Our God is not an impersonal God who could care less what happens to us. He’s not a God who sees the mess we’re in and says, “Well they got themselves into it, let’s see them get out of it”. No, God is our Father. He cares what happens to us and he loves it when we talk to him just like a human father loves it when his child wants to spend time with him just because the child loves him.
In fact, he loves us so much that Jesus is interceding for us night and day before the Father so that we can come to the Father freely, boldly and confidently and spend as much time with him as we want to (Heb 4:15-16) – something that was absolutely unthinkable in under the Old Covenant. Moreover, God actually lets his Spirit dwell in us to counsel us and guide us and comfort us and even pray through us (Jn 14:26, Ro 8:26-27)!
We also pray because it sustains us. Just as food and water sustain the body, so do prayer and the scripture sustain our spirit. That is why we are constantly admonished to pray at all times in all situations (Eph 6:18) and to meditate on scripture (Ps. 19:7, Heb 4:12). Through prayer and meditation on the Word, we develop our faith and we build ourselves on the foundation that is Jesus Christ so that we can stand against temptations and through trials. Prayer also helps us to see how weak we are and how strong God is. It keeps us humble and allows us to depend on him.
What prayer is
We have already established that prayer is just simply speaking to God. But what are the different ways we can speak to him? The bible establishes three main foundation blocks though Requests, Worship, praise and thanksgiving and Confessions. Everything in prayer branches off of these three themes.
Jesus repeatedly tells us that we can come to God with all our requests, big and small, and he will listen to us. It can be something like a quickly whispered prayer when we’re in the middle of something: “God give me patience with these kids” or “Help me to remember to do the laundry”. Or it could be, “Father help me with this project!” or “Bring her to salvation Lord, she doesn’t know you.” Whatever our requests, whatever is on our hearts, God loves it when we tell it to him.
God does not need long drawn out prayers and he does know our needs before we can even think of them (Mat 6:7-8), but he still loves to hear us ask when we come knowing that we can trust him to provide for us.
Worship, praise and thanksgiving go hand in hand with one another. We can praise God in song, worship him in dance or thank him with simply grateful hearts. The psalms are full of praise and commandments to praise. When we praise God, we are humbling ourselves, remembering that we are not all that great in and of ourselves after all. Worship is a great way to lift God up for all that he has done, is doing and will do. It is a way to remind ourselves of who God is – his nature, his character and his traits. Sometimes we want to worship God but have no idea how to do so until a song pops up which expresses all that we wanted to say but could not find the words to say. Truly, the Lord is great and greatly to be praised (Ps 145:3)!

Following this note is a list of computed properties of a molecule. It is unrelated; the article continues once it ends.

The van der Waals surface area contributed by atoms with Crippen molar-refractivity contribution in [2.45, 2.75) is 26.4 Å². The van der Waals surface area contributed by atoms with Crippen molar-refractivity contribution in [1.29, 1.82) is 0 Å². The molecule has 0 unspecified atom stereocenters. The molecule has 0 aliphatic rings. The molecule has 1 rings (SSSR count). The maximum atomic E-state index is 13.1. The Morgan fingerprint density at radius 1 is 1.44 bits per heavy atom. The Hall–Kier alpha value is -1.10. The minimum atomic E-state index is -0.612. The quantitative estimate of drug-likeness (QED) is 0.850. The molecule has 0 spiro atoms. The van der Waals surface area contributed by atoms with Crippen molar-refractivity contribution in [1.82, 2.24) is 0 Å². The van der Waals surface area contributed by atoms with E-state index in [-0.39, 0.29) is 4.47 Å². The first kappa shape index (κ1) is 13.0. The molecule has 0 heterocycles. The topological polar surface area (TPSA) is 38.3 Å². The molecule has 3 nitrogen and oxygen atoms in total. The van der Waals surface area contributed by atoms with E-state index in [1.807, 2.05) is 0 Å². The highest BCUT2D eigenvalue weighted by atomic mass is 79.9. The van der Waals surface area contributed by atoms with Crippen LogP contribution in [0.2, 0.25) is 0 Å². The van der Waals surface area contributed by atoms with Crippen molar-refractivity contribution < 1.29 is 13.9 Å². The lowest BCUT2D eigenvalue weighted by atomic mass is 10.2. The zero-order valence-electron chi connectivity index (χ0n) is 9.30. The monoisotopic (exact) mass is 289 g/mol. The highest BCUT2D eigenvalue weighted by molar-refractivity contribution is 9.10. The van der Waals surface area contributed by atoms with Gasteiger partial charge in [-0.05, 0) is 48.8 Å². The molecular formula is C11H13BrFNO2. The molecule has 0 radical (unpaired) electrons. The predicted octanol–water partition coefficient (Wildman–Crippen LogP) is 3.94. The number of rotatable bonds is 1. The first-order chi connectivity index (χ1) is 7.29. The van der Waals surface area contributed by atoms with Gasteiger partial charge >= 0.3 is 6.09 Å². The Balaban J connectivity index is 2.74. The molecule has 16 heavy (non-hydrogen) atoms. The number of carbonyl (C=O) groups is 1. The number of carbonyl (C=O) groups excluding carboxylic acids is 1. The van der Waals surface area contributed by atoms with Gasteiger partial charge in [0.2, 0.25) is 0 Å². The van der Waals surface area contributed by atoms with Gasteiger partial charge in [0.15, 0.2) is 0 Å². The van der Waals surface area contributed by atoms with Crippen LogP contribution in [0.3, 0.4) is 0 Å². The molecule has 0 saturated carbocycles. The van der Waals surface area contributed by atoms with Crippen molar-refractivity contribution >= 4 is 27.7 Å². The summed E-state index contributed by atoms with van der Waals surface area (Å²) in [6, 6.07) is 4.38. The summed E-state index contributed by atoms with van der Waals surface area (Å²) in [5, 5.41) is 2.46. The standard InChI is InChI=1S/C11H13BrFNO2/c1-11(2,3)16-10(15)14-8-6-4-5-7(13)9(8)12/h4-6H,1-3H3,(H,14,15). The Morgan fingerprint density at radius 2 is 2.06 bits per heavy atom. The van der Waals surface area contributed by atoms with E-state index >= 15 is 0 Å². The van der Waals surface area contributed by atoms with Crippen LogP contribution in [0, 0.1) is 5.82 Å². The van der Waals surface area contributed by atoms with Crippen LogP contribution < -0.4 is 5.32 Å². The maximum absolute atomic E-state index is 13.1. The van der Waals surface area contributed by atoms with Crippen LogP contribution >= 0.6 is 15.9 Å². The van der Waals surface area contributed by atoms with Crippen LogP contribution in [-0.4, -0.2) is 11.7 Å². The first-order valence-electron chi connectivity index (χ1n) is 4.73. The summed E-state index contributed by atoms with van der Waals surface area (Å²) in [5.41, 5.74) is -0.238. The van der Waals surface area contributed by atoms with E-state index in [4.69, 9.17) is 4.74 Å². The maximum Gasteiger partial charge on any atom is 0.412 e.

Confession is another aspect of prayer and one that most of us do not look forward to. Through confession, we admit the wrongs we have done, the sins we have perpetrated and the offenses we have committed against a holy, just and righteous God. When we confess these things, we are faced with the truth of just how sinful and unworthy we are and just how gracious and loving God is even as he is holy.
But in confession there is freedom too. When we try to hide our wrongdoings, when we bottle up our failures, we give to the enemy a lit match to light the fire which would destroy us. When we confess though, when we bring the light of God into the darkness of our sins, we allow him to rescue us from the blaze that would have consumed us had the enemy gotten his way. Praise God, though, that as soon as we confess and truly repent, God is always willing to forgive us (1 Jn 1:9)!
Simply put, we pray, (whether through praise, confession or requests) because prayer is powerful. Why? Because the God we are praying to is powerful. It has absolutely nothing to do with us. James 5:16 says that the effective and fervent prayer of a righteous person is powerful.
Why? Because they know and believe, beyond the shadow of a doubt, that the God they are praying to is powerful and can and will grant whatever request they ask according to his will. They know that God, THE God, the creator of the Universe, the Alpha and Omega, the all-powerful, all-knowing, ever-present God is listening.
What prayer is NOT
Now that we have talked a little about what prayer is, let’s briefly go over about what it is not.
It is not pithy, clichéd sayings – even biblically based ones. “Father put a “hedge of protection” around them” or “Lord, I know that when you close a door, you open a window” and “God, I know you won’t give me more than I can bear”.
The Hedge of Protection idea comes from Job 1:8 where Satan accuses God of cushioning Job from the calamities of life. There is nothing wrong with asking God for protection for ourselves or someone else. Please just make sure that you are not just throwing words and phrases into the atmosphere because you say it or hear it all the time. When we pray, we should be be fully aware of each and every word we are saying. This is GOD we are talking to after all. The second phrase is just that: a phrase.
Sometimes, when the door is closed, it’s closed and no window is opened. Realize this and submit to the will of God – if he wants to open that window for you, he will. If he wants to open another door, he will. If he does not want to, he does not have to. Don’t try to use “faith” to manipulate God. The third phrase is one that we hear often and it is completely wrong: it’s taken out of context.
The verse, (1 Co 10:13) promises that God will not allow us to be tempted beyond what we can endure, but he certainly does give us more in life than we can often bear- that’s why he says my strength is sufficient for you (2 Co 12:9) and the Paul tells I can do all things through Christ who strengthens me (Phil 4:13).